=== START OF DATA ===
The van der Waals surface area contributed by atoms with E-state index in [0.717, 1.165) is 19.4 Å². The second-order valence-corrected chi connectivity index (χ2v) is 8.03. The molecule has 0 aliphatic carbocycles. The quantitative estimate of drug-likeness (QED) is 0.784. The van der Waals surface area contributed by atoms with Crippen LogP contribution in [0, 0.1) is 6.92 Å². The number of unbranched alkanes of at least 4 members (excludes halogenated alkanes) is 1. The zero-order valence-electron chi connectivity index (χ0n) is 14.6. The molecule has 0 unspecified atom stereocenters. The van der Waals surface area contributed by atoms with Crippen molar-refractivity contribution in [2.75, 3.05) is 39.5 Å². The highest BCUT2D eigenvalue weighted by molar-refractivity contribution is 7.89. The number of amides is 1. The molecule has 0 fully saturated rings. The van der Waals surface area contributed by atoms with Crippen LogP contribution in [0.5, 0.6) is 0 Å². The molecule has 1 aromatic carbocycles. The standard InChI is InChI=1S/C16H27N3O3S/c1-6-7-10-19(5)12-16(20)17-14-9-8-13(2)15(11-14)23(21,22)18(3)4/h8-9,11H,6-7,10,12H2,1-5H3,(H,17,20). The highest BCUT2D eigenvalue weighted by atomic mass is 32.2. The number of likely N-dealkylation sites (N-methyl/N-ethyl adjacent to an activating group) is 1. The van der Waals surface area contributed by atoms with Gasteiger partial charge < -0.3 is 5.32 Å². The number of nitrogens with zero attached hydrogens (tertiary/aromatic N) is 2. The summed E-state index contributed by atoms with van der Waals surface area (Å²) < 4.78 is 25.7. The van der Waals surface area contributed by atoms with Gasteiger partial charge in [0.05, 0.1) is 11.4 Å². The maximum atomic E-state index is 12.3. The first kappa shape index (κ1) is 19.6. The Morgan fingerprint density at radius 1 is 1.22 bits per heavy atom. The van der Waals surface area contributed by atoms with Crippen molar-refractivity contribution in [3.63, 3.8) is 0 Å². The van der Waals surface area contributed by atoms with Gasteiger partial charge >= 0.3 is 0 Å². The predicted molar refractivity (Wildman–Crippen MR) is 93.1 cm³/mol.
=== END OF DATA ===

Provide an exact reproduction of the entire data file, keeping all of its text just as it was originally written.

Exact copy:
The van der Waals surface area contributed by atoms with E-state index in [0.717, 1.165) is 19.4 Å². The second-order valence-corrected chi connectivity index (χ2v) is 8.03. The molecule has 0 aliphatic carbocycles. The quantitative estimate of drug-likeness (QED) is 0.784. The van der Waals surface area contributed by atoms with Crippen LogP contribution in [0, 0.1) is 6.92 Å². The number of unbranched alkanes of at least 4 members (excludes halogenated alkanes) is 1. The zero-order valence-electron chi connectivity index (χ0n) is 14.6. The molecule has 0 unspecified atom stereocenters. The van der Waals surface area contributed by atoms with Crippen molar-refractivity contribution in [2.75, 3.05) is 39.5 Å². The highest BCUT2D eigenvalue weighted by molar-refractivity contribution is 7.89. The number of amides is 1. The molecule has 0 fully saturated rings. The van der Waals surface area contributed by atoms with Crippen LogP contribution in [0.5, 0.6) is 0 Å². The molecule has 1 aromatic carbocycles. The standard InChI is InChI=1S/C16H27N3O3S/c1-6-7-10-19(5)12-16(20)17-14-9-8-13(2)15(11-14)23(21,22)18(3)4/h8-9,11H,6-7,10,12H2,1-5H3,(H,17,20). The highest BCUT2D eigenvalue weighted by atomic mass is 32.2. The number of likely N-dealkylation sites (N-methyl/N-ethyl adjacent to an activating group) is 1. The van der Waals surface area contributed by atoms with Gasteiger partial charge < -0.3 is 5.32 Å². The number of nitrogens with zero attached hydrogens (tertiary/aromatic N) is 2. The summed E-state index contributed by atoms with van der Waals surface area (Å²) < 4.78 is 25.7. The van der Waals surface area contributed by atoms with Gasteiger partial charge in [0.05, 0.1) is 11.4 Å². The maximum atomic E-state index is 12.3. The first kappa shape index (κ1) is 19.6. The Morgan fingerprint density at radius 1 is 1.22 bits per heavy atom. The van der Waals surface area contributed by atoms with Crippen molar-refractivity contribution in [3.63, 3.8) is 0 Å². The van der Waals surface area contributed by atoms with Gasteiger partial charge >= 0.3 is 0 Å². The predicted molar refractivity (Wildman–Crippen MR) is 93.1 cm³/mol.